T 0275/03 () of 8.8.2005

European Case Law Identifier: ECLI:EP:BA:2005:T027503.20050808
Date of decision: 08 August 2005
Case number: T 0275/03
Application number: 97117584.9
IPC class: -
Language of proceedings: EN
Distribution: D
Download and more information:
Decision text in EN (PDF, 79 KB)
Documentation of the appeal procedure can be found in the Register
Bibliographic information is available in: EN
Versions: Unpublished
Title of application: Method for producing silicon - chromium grain oriented electrical steel
Applicant name: ARMCO Inc.
Opponent name: -
Board: 3.2.02
Headnote: -
Relevant legal provisions:
European Patent Convention 1973 Art 84
European Patent Convention 1973 Art 56
Keywords: Clarity, inventive step - (yes after amendment)


Cited decisions:
Citing decisions:

Summary of Facts and Submissions

I. This appeal is against the decision of the examining division dated 9 October 2002 to refuse European patent application No. 97 117 584.9.

The grounds of refusal were that claim 1, the solitary independent claim, did not meet the clarity requirements of Article 84 EPC and did not involve an inventive step with respect to the prior art

D1: US-A-5 421 911

II. On 19 November 2002 the appellant (applicant) lodged an appeal against the decision and paid the prescribed fee on the same date. On 18 February 2003 a statement of grounds of appeal was filed.

III. Subsequent to a telephone consultation with the Board, the appellant filed on 17 June 2005 an amended set of application documents and requested that the decision under appeal be set aside and a patent be granted thereupon.

The wording of claim 1 of this request reads as follows:

"1. A method for producing a grain oriented electrical steel strip with superior magnetic properties from a hot processed strip, which uses at least two-stages of cold reduction and comprises the steps of:

- providing said hot processed strip,

- consisting of 2.5 - 4.5 wt.% Si, 0.1 - 1.2 wt.% Cr, 0.01 - 0.025 wt.% C, Al < 0.005 wt.%, S =<0.1 wt.%, Se =< 0.14 wt.%, 0.01 - 1 wt.% Mn, the balance being iron and incidental impurities,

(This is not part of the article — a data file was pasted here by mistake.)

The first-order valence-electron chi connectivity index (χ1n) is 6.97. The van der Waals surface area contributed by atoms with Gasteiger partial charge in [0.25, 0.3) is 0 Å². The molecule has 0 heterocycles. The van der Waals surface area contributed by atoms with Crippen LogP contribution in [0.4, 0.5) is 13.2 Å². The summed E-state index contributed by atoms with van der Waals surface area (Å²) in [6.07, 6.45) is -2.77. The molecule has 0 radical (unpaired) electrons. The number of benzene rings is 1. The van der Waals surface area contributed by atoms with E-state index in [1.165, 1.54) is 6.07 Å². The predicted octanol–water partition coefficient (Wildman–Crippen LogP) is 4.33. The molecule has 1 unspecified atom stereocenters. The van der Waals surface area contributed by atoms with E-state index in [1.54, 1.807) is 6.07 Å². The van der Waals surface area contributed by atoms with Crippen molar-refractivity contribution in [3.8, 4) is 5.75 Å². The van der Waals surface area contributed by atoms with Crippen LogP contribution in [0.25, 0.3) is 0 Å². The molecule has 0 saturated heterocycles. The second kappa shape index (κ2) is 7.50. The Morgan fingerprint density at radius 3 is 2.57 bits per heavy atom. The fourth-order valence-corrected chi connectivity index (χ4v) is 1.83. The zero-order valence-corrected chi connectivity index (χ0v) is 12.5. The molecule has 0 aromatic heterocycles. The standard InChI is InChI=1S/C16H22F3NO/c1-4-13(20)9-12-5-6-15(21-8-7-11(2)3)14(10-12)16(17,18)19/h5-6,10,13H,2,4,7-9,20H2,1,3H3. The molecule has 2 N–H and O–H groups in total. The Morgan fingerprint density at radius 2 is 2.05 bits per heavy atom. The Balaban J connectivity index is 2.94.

- having a volume resistivity of at least 45. µOmega-cm,

- an austenite volume fraction Gamma1150°C prior to cold reduction of at least 2.5 %, and

- an isomorphic layer on each surface of the strip, said isomorphic layer having a thickness of at least 10 % of the total thickness of the hot processed strip prior to cold reduction to an intermediate thickness,

- cold rolling said hot-processed strip in a first cold reduction step to the intermediate thickness, wherein the amount of reduction % is expressed by ln(a/b)> 0.8, wherein a is the thickness of said hot processed strip and b the intermediate thickness after cold reduction,

- annealing said cold rolled strip,

- subsequently, cold rolling said annealed strip during a second cold reduction step to a final thickness,

- decarburisation annealing said cold reduced strip to minimize the C-content to an amount of less than 0.003 wt.% to prevent magnetic aging,

- coating at least one surface of said annealed strip with an annealing separator coating, and

- final annealing said coated strip to effect secondary grain growth, thereby providing a grain oriented electrical steel strip having a permeability measured at 796 A/m of at least 1780 H/m."

IV. The appellant argued as follows:

Contrary to the division's view expressed in the impugned decision, a clear and precise definition of the "isomorphic layer" was given in page 2, lines 23 to 27 of the application. Accordingly, the layer described a region of the strip surface depleted of carbon and exhibiting a single phase (isomorphic) ferrite microstructure. Various methods including X-ray diffractometry, scanning electron microscopy (SEM) or other appropriate methods could be used by the material scientist for determining reliably the thickness of the isomorphic layer. The meaning of the term "isomorphic layer" was, therefore, clear to the expert reader.